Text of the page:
This act assuredly contributed to Merovec’s later murder, and also that of the man who performed the ceremony, Bishop Praetextatus of Rouen. Behind both killings was Fredegund. Insanely ambitious for her own progeny and pathologically jealous of her stepsons, she had long since persuaded her husband that his son was plotting against him. Chilperic had been easily persuaded–and, of course, it may have been true. He locked up Merovec, and not only cut his hair but had him tonsured a monk. But Merovec escaped, and was on the run when he contracted his brief marriage with Brunhild. In the end, however, he was trapped and killed.

As for Bishop Praetextatus, Fredegund first had him exiled on treason charges. Forced by the insistence of his devoted flock to let him return, she sent one of her hired killers to stab him before his altar. Never lacking in nerve, the queen actually dropped round before he expired, with a solicitous offer of medical assistance (also perhaps involving, it might be conjectured, a dab of poison). “God has decreed that I must be recalled from this world,” was the bishop’s stalwart reply. “As for you, who are the prime mover in these crimes, as long as you live, you will be accursed, for God will avenge my blood upon your head.”10

Fredegund was nothing if not thorough, and not one of Audovera’s offspring would survive. Theudebert, the eldest, fell fighting for his father against Uncle Sigibert. When two of Fredegund’s own children died of dysentery, Fredegund accused Clovis, Audovera’s third son, of causing their deaths through evil spells. She had Chilperic send him to a district where plague was raging, hoping that he, too, would be infected. When the young man uncooperatively remained healthy, writes Gregory of Tours, Fredegund brought further accusations: conspiracy to depose his father and “unforgivable remarks” about his stepmother.

So Chilperic turned poor Clovis over to Fredegund herself, bound and in rags. He was stabbed to death and buried with the knife still in his body, presumably to imply suicide. Nevertheless, a number of people were accused of having a hand in his death, and were tortured or burned alive. Nor did Audovera’s daughter Basina fare very well. Forcibly consigned to the monastery founded by her late aunt, Radegund, she expressed her resentment by participating in a scandalous rebellion organized by some of its highborn inhabitants. But having nowhere else to go, Basina perforce repented and was allowed to return to Holy Cross Convent.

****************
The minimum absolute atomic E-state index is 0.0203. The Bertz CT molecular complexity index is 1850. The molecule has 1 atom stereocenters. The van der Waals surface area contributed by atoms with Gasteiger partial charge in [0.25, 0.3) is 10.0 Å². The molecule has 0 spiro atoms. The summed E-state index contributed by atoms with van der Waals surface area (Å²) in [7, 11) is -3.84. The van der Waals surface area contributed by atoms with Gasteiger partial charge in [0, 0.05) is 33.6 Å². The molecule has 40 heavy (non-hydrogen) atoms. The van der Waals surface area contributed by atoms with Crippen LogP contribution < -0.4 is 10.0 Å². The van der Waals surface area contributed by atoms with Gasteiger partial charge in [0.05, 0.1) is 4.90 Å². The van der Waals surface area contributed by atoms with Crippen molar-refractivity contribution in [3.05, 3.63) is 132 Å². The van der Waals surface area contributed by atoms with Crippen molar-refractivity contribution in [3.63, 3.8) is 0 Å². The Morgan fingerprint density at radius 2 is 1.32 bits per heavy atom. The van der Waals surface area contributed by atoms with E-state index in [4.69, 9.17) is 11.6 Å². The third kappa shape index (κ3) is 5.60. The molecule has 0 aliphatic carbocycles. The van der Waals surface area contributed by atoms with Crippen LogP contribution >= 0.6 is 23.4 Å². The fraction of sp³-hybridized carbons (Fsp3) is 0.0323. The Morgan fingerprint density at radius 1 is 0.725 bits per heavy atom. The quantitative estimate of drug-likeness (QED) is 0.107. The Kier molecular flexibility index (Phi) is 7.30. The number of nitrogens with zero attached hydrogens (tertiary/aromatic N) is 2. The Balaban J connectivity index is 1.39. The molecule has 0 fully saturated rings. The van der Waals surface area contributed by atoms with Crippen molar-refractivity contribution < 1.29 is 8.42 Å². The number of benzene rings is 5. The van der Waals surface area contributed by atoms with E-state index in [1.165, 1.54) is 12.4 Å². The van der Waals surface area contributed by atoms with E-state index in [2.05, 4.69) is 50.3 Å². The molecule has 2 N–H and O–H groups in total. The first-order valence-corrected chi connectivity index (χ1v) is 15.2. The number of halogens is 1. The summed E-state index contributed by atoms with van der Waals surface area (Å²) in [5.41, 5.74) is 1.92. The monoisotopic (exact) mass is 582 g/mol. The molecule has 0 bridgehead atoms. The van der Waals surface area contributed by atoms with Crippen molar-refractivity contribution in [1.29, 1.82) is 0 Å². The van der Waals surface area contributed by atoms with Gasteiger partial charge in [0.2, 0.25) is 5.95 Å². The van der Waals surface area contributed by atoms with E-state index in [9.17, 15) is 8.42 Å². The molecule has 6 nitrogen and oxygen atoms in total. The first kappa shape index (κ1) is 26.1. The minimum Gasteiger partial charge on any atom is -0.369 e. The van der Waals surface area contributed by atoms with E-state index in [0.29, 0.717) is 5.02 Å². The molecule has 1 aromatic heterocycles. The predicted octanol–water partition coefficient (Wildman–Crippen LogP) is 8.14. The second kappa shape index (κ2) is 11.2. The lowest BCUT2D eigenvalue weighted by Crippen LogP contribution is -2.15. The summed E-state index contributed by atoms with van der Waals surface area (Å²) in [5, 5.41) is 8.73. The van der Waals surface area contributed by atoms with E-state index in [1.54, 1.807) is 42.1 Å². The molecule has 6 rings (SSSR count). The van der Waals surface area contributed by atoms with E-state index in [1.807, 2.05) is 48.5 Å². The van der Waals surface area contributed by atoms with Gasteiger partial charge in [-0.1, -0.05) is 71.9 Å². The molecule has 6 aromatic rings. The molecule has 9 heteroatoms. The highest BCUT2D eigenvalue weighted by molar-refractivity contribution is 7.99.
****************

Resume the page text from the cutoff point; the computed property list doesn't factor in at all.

Fredegund had her own sorrows, of course. Of the five sons she bore Chilperic, four died in childhood of infectious disease. To explain this, or any other untoward event, she subscribed to two theories common then (and later, too, for that matter). Perhaps she or her husband had offended God or St. Martin. She could doubtless recall many things of which either one might have disapproved. Alternately, disaster might be due to the evil activities of some enemy. This, in fact, was the explanation usually favored by Queen Fredegund of Neustria, and candidates were never lacking.

For the death of her fourth infant son, for example, she blamed the prefect Mummolus, a man who had thwarted some of her plans. And so, writes Gregory, she had “a number of Parisian housewives . . . tortured with the instruments and the cat,” until they confessed they were witches and had “sacrificed” the baby prince to save the life of Mummolus. This statement, he adds, he found “quite incredible.” After their confessions, the queen had “these poor wretches tortured in an even more inhuman way, cutting off the heads of some, burning others alive, and breaking the bones of the rest on the wheel.” Then Mummolus himself was tortured to death.

Meanwhile, Fredegund’s adversary Brunhild was, for the time being, getting on quite well. After Chilperic allowed her to return to her realm of Austrasia, a curious misjudgment, she took firm charge as regent. She controlled her restive aristocracy with a combination of military action, judicious assassination and sheer gall. Some nobles were loyal to her, and the rest were at least willing to protect her little son, Childebert II. Brunhild also enlisted as an ally her brother-in-law Guntram of Burgundy. (Among the four brothers, this monarch was the favorite of Gregory of Tours, who even referred to him on occasion as “Good King Guntram.”) In 577, having no sons himself, Guntram “adopted” Childebert II as heir to Burgundy as well.